‘For Oil companies, profit comes with social responsibilities’

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S Mukherjee, ED (HR&CSR) – IOCL

“Indian Oil as we are all aware, we call ourselves ‘Energy of India’. We are the largest commercial enterprise in India, largest marketing network, largest pipeline set-up and we are a Fortune 500 company. Having said this, the CSR spend last year was around 2.17 crores. Whether it is the government initiatives in ensuring smoke-less villages, the PM’s Ujala Yojana which is looked at world over as a fine example of what a corporate can do in terms of social upliftment. But we are also under tremendous pressure. Many of you would be aware that the OPEC sessions are on and there is a talk about cutting off supplies.  If supplies get cut, the crude gets expensive which results in products becoming expensive. There is a certain level to which the market can actually sustain. Indian unfortunately does not produce oil and gas to the tune that we can consume and therefore it becomes extremely difficult to manage in trying circumstances. Somehow right from the beginning the corporation which was incorporated in 1964 for the purpose of competing with the world’s 7 oil majors has been in the area of LPG, and LPG I say (not in oil terms) the ‘liberalization, privatization and globalization’ competitive environment right from beginning. So the challenges we face are phenomenal.

It is said that social responsibility dawned on the corporate world in India from 2013. One of our refineries in North-East has started a hospital way back in 1904, for the people in and around. There is also an Assam School of Nursing which is in operation since 1984. Health, water, sanitation apart whatever is the government mandated projects, you name it we are there. Oil companies have till now been very profitable, but with profit comes responsibility. The fact is we have to make considerable investments in sustainability. If i don’t have the bottom-line in place, where does my 2% come from, which I will invest in my CSR? So it makes lot of social sense when I say that CSR has to do a lot with business. And sooner I realize this, the better it for me. My responsibility as a corporate citizen becomes very important, especially when I am in the strategic sector, that I continue to do business in a profitable manner, I continue to deliver the lead and I continue to be competitive in the market. The coming of disruptive technology would also spell a little bit of strain for companies like us – the alternates, the renewable which you all are champions of will carry a cost. Placing these alternatives at the customer’s end will not be easy. Even Europe and US is struggling to carry that forward. Though it is going to happen very fast that is where companies like is have to react. Also we must attune ourselves to the realities. But how to take this forward? If I am a socially responsible corporate, then CSR opportunity has become kind of a social revolution in India. We are a country that is trying to do things in a very novel way and if I say that CSR has dawned upon every company since 2013, then I would not be wrong.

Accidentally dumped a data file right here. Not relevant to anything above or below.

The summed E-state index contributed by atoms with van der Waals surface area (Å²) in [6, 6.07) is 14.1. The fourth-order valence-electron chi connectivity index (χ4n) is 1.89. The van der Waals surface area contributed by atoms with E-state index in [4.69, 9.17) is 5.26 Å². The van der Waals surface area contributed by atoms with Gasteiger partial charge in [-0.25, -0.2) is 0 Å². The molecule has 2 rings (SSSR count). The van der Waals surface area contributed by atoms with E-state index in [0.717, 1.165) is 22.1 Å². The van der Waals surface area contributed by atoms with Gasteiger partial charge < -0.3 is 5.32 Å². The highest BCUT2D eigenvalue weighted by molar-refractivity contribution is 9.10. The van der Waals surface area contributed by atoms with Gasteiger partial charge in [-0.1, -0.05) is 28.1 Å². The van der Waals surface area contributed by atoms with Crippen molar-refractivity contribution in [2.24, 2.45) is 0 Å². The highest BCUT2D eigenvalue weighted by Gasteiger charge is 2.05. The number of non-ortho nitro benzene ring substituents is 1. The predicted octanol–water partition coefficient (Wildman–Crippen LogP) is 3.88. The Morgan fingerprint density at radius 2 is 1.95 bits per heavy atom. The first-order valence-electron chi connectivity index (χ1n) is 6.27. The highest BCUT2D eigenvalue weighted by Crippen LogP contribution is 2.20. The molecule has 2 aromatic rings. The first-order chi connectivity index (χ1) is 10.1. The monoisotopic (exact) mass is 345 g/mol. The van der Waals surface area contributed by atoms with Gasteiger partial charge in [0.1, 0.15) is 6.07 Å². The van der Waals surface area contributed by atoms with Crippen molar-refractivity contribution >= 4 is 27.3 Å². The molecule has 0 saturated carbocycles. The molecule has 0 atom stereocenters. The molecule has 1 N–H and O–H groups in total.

Having said that, till 2013, CSR was just a choice. Lots of corporates even said that CSR is compulsive philanthropy, which I think is not very effective in its truer sense. What we want to do today is have collaborative partnerships. I as a company may not be very familiar with the kind of activities that are entailed under CSR or may not be equipped properly to handle big projects, and that’s where the collaboration with other corporates or partners become effective.

Corporate participation and NGO collaboration should be more effective, as I personally feel as of now it is not so. There are certain steps in my opinion to make this collaboration more effective –

  • I would vouch for an NGO regulator which would be more effective in doing business.


  • In terms of the tendering process, a public sector company cannot take anybody on board on a single tender basis. There are 3 criteria under which it can take a party on a single tender basis – 1. If there are any natural disasters; 2. Where it is a proprietary item; 3. When I have tendered it a sufficient number of time and not got anyone. This is a collaborative effort which you and I need to sit down and take it forward. Merely saying that corporates are not doing enough to engage an NGO will not be right to say.


  • There has to be a National CSR Center for Excellence in which certain benchmarks have to be put in place, which should be both for the corporates and for the NGOs.”

S Mukherjee was speaking at the 3rd edition of ‘SPO India CSR Summit & Awards 2017′ held in New Delhi on 25th May. The main theme of the event was “Marching Towards Sustainable Economy through CSR’. The Summit brought all stakeholders from NGOs, corporates and government on a common platform thereby enabling them to network and interact on how to make Indian economy sustainable through CSR.

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